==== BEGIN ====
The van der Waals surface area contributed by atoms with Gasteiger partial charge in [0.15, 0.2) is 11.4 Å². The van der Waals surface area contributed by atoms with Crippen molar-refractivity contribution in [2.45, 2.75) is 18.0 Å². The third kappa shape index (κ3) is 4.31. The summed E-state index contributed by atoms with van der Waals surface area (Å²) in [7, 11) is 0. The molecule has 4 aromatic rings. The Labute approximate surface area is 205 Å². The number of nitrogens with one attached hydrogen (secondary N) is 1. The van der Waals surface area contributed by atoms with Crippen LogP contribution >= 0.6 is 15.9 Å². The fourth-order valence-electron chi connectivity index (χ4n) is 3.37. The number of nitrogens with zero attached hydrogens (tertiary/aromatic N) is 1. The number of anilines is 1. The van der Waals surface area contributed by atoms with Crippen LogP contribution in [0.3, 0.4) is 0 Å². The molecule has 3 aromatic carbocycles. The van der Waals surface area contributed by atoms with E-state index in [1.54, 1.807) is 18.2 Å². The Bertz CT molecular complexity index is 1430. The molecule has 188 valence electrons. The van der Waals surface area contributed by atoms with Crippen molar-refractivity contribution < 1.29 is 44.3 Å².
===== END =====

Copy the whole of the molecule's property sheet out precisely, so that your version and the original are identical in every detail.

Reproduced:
The van der Waals surface area contributed by atoms with Gasteiger partial charge in [0.15, 0.2) is 11.4 Å². The van der Waals surface area contributed by atoms with Crippen molar-refractivity contribution in [2.45, 2.75) is 18.0 Å². The third kappa shape index (κ3) is 4.31. The summed E-state index contributed by atoms with van der Waals surface area (Å²) in [7, 11) is 0. The molecule has 4 aromatic rings. The Labute approximate surface area is 205 Å². The number of nitrogens with one attached hydrogen (secondary N) is 1. The van der Waals surface area contributed by atoms with Crippen LogP contribution >= 0.6 is 15.9 Å². The fourth-order valence-electron chi connectivity index (χ4n) is 3.37. The number of nitrogens with zero attached hydrogens (tertiary/aromatic N) is 1. The number of anilines is 1. The van der Waals surface area contributed by atoms with Crippen LogP contribution in [0.3, 0.4) is 0 Å². The molecule has 3 aromatic carbocycles. The van der Waals surface area contributed by atoms with E-state index in [1.54, 1.807) is 18.2 Å². The Bertz CT molecular complexity index is 1430. The molecule has 188 valence electrons. The van der Waals surface area contributed by atoms with Crippen molar-refractivity contribution < 1.29 is 44.3 Å².